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Lower Brain Causes Rem Sleep

The oldest part of the brain, shared by all vertebrates, is the brain stem. In 1977, Allan Hobson and R McCarley discovered that electrochemical pulses from the brain stem create the stage of sleep in which most dreams occur. Known as REM, which stands for rapid eye movement, this stage of sleep guides the paralysis of all voluntary muscle groups, except for the eyes. Scientists believe these brain pulses from the pons region of the brain stem may create the seemingly random shifts in dream scenery for which dreams are so well known.

  • The oldest part of the brain, shared by all vertebrates, is the brain stem.
  • In 1977, Allan Hobson and R McCarley discovered that electrochemical pulses from the brain stem create the stage of sleep in which most dreams occur.

Why Do Dreams Seem So Bizarre

This may have to do with neurotransmitters, or brain chemicals. Some are more pronounced, while others are suppressed, during REM sleep.

Acetylcholine is more prominent, as is dopamine . Dopamine may help to give dreams their surreal quality.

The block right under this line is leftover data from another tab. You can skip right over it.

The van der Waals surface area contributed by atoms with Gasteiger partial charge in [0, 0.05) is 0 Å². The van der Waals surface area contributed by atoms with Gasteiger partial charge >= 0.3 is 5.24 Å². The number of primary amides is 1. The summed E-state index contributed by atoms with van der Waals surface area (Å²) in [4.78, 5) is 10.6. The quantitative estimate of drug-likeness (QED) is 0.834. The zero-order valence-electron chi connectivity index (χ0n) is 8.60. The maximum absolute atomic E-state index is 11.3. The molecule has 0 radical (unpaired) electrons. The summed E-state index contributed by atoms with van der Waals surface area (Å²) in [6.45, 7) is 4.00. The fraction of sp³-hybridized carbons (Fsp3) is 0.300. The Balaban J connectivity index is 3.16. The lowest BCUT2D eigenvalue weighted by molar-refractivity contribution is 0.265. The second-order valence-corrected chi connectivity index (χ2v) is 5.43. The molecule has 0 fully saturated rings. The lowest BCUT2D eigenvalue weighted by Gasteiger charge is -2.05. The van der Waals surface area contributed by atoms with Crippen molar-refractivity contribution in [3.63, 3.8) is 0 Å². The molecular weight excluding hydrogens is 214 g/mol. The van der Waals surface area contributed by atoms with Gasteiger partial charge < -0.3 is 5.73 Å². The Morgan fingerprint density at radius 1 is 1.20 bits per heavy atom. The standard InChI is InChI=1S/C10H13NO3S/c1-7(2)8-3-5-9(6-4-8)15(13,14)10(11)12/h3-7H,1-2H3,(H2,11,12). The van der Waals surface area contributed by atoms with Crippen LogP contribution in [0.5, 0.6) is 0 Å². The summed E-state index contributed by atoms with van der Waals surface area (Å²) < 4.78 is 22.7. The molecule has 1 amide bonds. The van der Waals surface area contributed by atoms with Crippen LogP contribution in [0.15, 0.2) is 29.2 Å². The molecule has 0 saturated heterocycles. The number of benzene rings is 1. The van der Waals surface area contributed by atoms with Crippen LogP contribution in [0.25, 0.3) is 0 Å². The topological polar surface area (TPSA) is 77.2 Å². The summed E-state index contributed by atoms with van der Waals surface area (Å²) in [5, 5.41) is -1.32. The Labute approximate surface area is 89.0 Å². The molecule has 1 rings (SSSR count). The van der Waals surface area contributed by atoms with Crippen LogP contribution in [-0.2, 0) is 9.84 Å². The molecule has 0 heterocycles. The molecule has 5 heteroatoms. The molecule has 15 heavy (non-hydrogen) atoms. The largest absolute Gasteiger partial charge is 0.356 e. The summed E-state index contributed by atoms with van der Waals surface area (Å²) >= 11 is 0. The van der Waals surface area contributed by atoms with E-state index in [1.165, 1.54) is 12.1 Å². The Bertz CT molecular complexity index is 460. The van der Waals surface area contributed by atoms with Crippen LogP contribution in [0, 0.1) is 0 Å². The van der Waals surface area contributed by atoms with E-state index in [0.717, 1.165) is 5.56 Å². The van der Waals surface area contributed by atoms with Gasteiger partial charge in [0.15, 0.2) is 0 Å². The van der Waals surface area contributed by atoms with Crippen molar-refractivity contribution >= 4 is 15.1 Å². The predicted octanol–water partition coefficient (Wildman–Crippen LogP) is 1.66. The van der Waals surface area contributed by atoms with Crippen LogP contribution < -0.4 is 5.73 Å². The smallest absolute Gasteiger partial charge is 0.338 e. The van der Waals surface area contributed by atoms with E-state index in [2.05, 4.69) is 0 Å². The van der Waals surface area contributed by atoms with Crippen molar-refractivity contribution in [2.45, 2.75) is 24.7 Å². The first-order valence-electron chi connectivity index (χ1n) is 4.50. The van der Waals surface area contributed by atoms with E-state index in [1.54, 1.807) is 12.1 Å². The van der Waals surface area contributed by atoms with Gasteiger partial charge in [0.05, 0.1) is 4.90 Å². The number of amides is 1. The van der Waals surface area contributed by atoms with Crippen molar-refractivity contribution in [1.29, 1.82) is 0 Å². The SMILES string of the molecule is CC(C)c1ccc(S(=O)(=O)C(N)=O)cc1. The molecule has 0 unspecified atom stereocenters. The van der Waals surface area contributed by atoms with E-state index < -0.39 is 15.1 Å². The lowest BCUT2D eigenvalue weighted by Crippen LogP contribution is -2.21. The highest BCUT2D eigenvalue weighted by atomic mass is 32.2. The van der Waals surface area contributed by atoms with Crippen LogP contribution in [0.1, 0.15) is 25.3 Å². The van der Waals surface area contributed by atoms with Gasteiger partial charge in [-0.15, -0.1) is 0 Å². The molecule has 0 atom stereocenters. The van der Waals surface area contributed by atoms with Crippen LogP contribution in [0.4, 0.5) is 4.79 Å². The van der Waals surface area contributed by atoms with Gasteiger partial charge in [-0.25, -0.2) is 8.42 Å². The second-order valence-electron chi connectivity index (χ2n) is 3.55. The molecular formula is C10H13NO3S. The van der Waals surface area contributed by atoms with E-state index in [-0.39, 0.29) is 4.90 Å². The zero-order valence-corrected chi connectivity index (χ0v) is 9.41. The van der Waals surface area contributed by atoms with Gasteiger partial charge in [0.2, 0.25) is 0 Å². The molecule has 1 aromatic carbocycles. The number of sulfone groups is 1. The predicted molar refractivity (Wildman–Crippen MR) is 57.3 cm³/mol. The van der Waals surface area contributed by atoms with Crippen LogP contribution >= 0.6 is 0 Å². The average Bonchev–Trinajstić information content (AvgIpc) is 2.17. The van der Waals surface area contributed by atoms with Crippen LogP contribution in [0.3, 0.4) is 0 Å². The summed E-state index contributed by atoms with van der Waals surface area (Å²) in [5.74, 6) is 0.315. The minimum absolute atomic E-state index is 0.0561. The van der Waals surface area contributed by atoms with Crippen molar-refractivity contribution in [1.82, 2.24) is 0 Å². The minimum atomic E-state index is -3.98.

The relationship between space and time also changes when we dream. Time may seem to last forever or pass by very quickly.

Meanwhile, REM sleep suppresses the neurotransmitters that usually keep us awake: histamine, serotonin and norepinephrine. Thus, were less conscious of our environment.

Some researchers suspect the thalamus closes when we dream.

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Similarities Between Dreaming And Waking

In order to gain insight into the phenomenology and neural basis of dreams, it is useful to consider both similarities and differences between waking consciousness and dreaming consciousness, and to relate these differences to changes in brain activity and organization. Perhaps the most striking feature of conscious experiences in sleep is how altogether similar the inner world of dreams is to the real world of wakefulness. Indeed, at times the dreamer may be uncertain whether he is awake or asleep. Certainly, dreams are not created in a vacuum but closely reflect the organization and functions of our brain.

In most dreams, perceptual modalities and submodalities that dominate in wakefulness are heavily represented. Dreams are highly visual, in full color, rich in shapes, full of movement, and incorporate typical wakefulness categories such as people, faces, places, objects, and animals. Dreams also contain sounds , and more rarely tactile percepts, smells and tastes, as well as pleasure and pain. Experiences in typical dreams have a clear sensory character and are not mere thoughts or abstractions.

Negative Dreams Are More Common